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  • B—Prevention is the best way to manage patients who have had strokes. It is accomplished by minimizing risk factors. Smoking cessation, low cholesterol diet, and limiting salt and alcohol intake are all changes the patient at risk can make. With a health care provider’s supervision, an exercise program and a weight management program will help to decrease the risk of another stroke.

Answer

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  • Most common are Parkinson’s and Alzheimer’s diseases
  • Both are terminal conditions characterized by a progressive decline in function
  • Signs are usually slow to appear
  • Diagnostic process begins with assessing for reversible causes and increases in complexity when the person has other confounding chronic diseases, is very frail, or has sensory limitations

Neurodegenerative Disorders

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  • Slowly progressing movement disorder that is the result of a destruction of the cells in the brain that produce the neurotransmitter dopamine
  • Slightly more common in men than in women; 96% are diagnosed after the age of 60 years
  • Exact cause is unknown

Parkinson’s Disease

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  • Signs and symptoms begin slowly; therefore Parkinson’s disease is difficult to diagnose
  • Four major signs
  • Resting tremor

Arm and hand are most commonly affected

Not present during sleep

Increase with stress and anxiety

  • Muscular rigidity
  • Bradykinesia
  • Asymmetric onset

Signs and Symptoms

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  • Medications focus on replacement, mimicking, or slowing dopamine receptors
  • First-line medications include carbidopa and levodopa
  • Medication therapy needs to be monitored; side effects may include hypotension, dyskinesias, dystonia, hallucinations, sleep disorders, and depression

Management

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  • About 5 million people in the United States have dementia of some type; between 60% and 80% have Alzheimer disease
  • Sixth leading cause of death in the United States
  • Not a normal part of aging
  • Signs include memory loss, impaired thinking, the ability to find words, judgment, and behavior

Alzheimer’s Disease

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  • There is no cure
  • Pharmacologic therapy has the potential to slow cognitive decline in some
  • Cholinesterase inhibitors
  • N-methyl D-aspartate (NMDA) antagonist
  • Effectiveness of medications and side effects varies
  • Treat coexisting depression and other mental health issues

Management of AD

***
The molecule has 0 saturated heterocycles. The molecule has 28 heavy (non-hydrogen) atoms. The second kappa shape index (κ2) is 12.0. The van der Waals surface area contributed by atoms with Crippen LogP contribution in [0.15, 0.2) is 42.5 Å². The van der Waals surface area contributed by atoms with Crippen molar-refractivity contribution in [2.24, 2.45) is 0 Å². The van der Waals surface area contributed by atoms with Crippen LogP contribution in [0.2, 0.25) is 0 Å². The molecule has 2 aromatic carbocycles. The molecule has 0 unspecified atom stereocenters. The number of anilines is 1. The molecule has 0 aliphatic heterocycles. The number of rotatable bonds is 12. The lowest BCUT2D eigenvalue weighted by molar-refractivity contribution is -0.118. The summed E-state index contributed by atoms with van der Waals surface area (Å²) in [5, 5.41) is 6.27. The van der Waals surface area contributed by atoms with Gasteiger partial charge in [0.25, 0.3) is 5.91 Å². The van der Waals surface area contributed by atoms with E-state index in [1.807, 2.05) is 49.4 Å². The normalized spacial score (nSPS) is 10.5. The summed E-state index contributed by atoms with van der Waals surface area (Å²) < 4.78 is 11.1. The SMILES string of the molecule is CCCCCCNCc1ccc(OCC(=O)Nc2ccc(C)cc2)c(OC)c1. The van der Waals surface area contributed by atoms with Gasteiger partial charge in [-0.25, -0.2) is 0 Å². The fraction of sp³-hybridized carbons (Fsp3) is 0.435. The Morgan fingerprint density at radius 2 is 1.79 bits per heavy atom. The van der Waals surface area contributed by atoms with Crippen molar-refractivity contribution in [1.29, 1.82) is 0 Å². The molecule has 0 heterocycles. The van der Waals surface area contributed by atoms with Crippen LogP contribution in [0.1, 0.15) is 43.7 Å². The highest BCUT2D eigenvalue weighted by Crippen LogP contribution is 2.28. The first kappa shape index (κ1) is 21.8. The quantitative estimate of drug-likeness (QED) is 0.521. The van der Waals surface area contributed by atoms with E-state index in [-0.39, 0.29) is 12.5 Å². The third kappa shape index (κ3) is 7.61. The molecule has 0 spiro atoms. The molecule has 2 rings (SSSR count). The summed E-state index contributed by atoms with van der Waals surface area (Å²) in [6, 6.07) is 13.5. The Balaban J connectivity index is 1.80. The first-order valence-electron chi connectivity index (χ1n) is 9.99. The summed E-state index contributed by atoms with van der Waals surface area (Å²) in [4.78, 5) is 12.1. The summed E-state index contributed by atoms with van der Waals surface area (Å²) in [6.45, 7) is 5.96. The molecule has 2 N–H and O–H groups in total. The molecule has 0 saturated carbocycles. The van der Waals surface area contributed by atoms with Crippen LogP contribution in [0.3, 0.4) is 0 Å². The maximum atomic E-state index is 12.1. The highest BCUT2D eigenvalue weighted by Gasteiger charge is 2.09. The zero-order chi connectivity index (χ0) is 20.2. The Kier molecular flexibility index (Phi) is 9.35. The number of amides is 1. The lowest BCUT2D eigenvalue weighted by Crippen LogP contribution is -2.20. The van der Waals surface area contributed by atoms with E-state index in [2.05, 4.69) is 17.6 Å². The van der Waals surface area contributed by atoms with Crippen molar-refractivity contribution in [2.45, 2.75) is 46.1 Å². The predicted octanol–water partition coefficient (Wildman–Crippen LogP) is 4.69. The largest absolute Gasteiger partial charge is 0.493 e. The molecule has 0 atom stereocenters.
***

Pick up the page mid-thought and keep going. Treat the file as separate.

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  • Treatment focuses on
  • Making sure the person gets good care
  • Preserving self-care abilities
  • Preventing complications and injury
  • Providing support and guidance in dealing with progressive loss
  • Appropriately use nonpharmacologic and pharmacologic interventions
  • Promptly treat all reversible conditions
  • Coordinating care among all providers, including family members or partners

Implications for Gerontological Nursing and Healthy Aging

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  • Impaired verbal communication from neurological disturbances deal with the person’s ability to receive information, understand what is being said, or articulate
  • Articulation is hampered by mechanical difficulties such as dysarthria, respiratory disease, destruction of the larynx, and strokes
  • Specific difficulties include anomia, aphasia, and verbal apraxia

Communication

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  • Affects a person’s ability to communicate with speech and his or her understanding of language, reading, writing, and gesturing
  • Forms of aphasia include
  • Fluent aphasia

Caused by damage to a part of the brain adjacent to the primary auditory cortex (Wernicke area)

Often the person speaks easily but the content does not make sense

  • Nonfluent aphasia

Involves damage to the Broca area

The person speaks slowly and uses minimal words

Experience problems in writing

Aphasia

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  • Impairment in the ability to articulate words
  • Caused by a weakness or incoordination of the speech muscles
  • Characterized by weakness, slow movement, and lack of coordination of the muscles associated with speech
  • Speech appears as slow, jerky, slurred, and quiet with a lack of expression
  • Treatment includes alternative and augmentative speech aids

Dysarthria

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  • Depends on the cause, type, and severity of the symptoms
  • Collaborate with speech and language pathologist
  • Includes
  • Alternative or augmentative communication devices
  • Electronic devices and computers
  • Modified communication techniques

Enhancing Communication

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Which intervention should the nurse include in the plan of care for a patient with dysarthria?

Do not repeat back what the patient says.

Allow the patient to initiate all communication.

Conduct conversations in a quiet, private place.

Sit near the patient and speak louder than usual.

Question

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  • C—Hold conversations in a quiet, private place. Allow more time for conversations. If speech is very difficult to understand, repeat back what the person has said to make sure you understand. Repeat the part of the message you did not understand so that the speaker does not have to repeat the entire message.

Answer